Growing numbers of investors are turning to the minor metals market as a safe haven for their pension funds as gold and silver prices soar to record highs.

We've always had a certain amount of interest from the rich in the Anglo-American sector. About four years ago it started to pick up within people with average wealth, said Gunther Maassen of German trading firm Haines & Maassen.

This year, gold and silver prices have gone up by about 21 percent and 8 percent, respectively, as uncertainty over riskier assets has grown amid the euro zone debt crisis. Investors are moving their profits from gold and silver into minor metals in order to diversify their portfolios.

Traders operating in this sector say the trend will continue and grow as investors look for ways to keep their money safely outside of the banking system and as high demand from China makes metals an attractive prospect.

This trend appears to be having little effect so far on the minor metals market, traders say.

Frankfurt-based metals trader Tradium has set a 50,000 euro ($68,380) minimum for private investors to buy physical metal.

Demand for investment has been so strong that it has set up a subsidiary storage business named Metlock, which is located in the Rhine-Main area.

But not all investors are choosing to store their product with Tradium; a few are taking delivery of ingots to their own homes and keeping their investment as close as possible.

This is only 1 or 2 percent of the customers. Most choose to keep it in our warehouse or in Metlock, our storage facility for private investors. Many do choose to take maybe one ingot home for their desk, so they can see some sign of their investment, Matthias Rüth of Tradium said.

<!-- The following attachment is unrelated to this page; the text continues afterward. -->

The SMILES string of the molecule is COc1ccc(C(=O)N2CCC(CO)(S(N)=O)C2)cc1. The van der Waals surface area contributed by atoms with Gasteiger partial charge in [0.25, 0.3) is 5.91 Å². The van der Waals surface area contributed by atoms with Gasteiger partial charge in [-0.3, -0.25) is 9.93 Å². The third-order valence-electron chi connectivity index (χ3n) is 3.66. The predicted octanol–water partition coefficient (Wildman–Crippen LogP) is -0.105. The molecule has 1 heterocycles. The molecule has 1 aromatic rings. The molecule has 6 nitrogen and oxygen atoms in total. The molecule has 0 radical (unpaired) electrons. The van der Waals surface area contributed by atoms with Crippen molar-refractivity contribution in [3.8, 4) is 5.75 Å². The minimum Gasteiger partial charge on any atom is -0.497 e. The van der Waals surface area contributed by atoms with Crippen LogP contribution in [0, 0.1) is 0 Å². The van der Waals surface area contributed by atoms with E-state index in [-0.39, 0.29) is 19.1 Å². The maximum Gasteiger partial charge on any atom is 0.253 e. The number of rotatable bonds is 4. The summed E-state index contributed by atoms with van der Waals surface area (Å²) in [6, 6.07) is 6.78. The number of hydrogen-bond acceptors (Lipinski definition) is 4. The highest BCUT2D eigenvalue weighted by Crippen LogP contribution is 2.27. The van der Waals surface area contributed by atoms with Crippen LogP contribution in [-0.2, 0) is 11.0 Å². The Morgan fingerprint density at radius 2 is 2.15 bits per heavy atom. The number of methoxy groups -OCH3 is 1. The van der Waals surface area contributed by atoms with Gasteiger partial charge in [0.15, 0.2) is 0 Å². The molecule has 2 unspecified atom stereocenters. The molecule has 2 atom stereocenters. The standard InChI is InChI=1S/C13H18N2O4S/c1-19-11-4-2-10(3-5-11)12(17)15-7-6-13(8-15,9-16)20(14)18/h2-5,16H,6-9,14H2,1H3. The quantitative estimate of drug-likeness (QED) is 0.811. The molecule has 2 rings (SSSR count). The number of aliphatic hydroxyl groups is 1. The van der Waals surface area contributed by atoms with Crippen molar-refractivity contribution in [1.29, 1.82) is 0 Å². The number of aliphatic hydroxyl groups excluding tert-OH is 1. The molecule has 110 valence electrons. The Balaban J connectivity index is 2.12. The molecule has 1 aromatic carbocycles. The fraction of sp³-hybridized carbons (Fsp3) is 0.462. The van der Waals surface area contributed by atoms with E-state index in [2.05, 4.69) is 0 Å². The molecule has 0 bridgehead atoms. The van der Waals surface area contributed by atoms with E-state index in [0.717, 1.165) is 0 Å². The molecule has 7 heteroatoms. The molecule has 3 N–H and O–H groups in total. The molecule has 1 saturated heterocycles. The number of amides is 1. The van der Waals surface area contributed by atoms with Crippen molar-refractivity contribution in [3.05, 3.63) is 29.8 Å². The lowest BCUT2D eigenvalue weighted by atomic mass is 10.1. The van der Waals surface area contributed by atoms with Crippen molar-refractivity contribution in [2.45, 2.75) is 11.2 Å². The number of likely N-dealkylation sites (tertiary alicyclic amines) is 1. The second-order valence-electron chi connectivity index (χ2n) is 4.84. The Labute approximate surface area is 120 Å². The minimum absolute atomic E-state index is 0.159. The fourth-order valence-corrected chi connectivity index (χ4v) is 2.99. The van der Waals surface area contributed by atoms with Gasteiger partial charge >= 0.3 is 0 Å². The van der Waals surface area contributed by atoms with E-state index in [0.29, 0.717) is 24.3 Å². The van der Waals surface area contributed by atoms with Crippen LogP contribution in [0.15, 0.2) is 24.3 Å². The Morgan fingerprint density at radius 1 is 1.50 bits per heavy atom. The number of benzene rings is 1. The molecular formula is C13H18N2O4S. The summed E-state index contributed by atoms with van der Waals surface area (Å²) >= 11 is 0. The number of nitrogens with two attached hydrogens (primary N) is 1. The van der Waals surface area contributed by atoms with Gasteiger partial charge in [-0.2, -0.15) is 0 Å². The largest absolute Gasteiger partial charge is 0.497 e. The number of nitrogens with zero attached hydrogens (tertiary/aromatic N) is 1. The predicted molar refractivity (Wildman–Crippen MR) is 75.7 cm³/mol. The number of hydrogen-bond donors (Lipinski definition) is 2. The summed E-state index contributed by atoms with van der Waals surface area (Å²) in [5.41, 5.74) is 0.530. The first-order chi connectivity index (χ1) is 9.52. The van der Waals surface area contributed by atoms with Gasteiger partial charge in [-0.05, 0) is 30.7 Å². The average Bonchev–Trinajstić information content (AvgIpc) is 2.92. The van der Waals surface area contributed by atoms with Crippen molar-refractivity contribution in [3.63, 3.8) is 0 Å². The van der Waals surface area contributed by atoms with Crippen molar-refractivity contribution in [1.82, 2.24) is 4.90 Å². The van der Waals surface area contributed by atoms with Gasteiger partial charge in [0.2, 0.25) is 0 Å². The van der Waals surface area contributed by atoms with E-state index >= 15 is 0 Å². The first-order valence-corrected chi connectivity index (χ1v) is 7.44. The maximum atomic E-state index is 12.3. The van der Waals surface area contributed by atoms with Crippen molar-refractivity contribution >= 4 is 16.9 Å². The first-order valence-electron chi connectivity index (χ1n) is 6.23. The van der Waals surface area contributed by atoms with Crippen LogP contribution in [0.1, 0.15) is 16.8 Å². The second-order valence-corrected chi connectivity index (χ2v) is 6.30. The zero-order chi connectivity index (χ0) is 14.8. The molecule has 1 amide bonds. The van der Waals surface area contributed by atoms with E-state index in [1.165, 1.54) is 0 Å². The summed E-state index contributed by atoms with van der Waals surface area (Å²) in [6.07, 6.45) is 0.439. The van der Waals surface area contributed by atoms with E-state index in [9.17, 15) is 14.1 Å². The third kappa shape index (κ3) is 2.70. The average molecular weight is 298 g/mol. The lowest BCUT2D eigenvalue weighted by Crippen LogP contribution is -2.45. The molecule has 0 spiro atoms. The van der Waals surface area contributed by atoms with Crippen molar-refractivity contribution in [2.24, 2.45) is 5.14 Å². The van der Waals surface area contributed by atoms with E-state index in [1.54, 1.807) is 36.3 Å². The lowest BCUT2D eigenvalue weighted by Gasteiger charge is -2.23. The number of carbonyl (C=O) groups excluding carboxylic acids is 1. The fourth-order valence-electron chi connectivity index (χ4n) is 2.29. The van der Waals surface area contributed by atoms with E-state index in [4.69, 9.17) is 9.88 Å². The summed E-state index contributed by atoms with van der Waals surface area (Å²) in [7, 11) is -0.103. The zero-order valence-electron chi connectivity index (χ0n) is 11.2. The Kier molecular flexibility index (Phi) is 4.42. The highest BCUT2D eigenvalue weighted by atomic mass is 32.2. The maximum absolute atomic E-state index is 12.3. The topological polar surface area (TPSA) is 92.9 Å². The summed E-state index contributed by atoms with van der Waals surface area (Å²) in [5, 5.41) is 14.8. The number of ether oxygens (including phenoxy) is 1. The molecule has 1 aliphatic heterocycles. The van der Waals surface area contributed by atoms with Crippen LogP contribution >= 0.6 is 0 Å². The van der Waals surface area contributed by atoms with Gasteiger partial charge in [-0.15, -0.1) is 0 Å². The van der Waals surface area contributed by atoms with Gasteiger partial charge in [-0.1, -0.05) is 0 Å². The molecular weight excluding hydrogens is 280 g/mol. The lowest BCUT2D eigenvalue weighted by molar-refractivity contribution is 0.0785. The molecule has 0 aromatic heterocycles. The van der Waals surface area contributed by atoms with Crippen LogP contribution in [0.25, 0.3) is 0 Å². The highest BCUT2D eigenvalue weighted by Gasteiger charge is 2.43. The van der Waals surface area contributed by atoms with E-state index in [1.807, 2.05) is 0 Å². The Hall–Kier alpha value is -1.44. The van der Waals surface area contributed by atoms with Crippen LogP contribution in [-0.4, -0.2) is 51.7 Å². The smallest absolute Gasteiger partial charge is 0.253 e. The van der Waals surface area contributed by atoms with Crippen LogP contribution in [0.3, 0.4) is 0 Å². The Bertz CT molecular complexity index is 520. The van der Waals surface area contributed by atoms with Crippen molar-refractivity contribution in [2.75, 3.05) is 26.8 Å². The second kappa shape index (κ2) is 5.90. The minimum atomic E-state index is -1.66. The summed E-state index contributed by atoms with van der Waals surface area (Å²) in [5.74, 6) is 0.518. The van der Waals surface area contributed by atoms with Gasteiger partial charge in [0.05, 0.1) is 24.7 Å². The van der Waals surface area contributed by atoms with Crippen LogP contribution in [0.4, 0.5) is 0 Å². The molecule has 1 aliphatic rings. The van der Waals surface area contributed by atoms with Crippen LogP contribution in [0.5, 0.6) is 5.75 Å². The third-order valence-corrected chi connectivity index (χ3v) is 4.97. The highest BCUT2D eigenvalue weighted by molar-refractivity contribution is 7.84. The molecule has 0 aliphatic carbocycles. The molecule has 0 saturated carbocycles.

The European debt crisis has led a large number of investors to lose their faith in the banks and move their money into metals, predominantly gold and silver.

This surge of interest has pushed prices of gold and silver to record highs over the last few years, leading some investors to diversify their portfolios further to the minor metals.

The metals being bought include indium, germanium, gallium and hafnium.

Early investments tended to be for roughly three to five years, traders said, but a number of buyers have said they plan to invest indefinitely in order to use the purchases as their pension funds.

At current prices, 50,000 euros worth of indium, for example, would amount to over 100 kg of metal. IND-ING-LON

All of the metals being bought are used in electronics production and are being used more and more in the blossoming markets for smart phones and tablet computers.

It's easy for investors to follow the applications of these metals though the items they use on a day-to-day basis. They see it as a good investment because they see everyone using these products, trader Andrea Bach-Landmann of Tradium explained.

Investment in rare earths is also gaining popularity because of their use in magnet production. Demand for magnets is strong from automakers and companies in sustainable energy.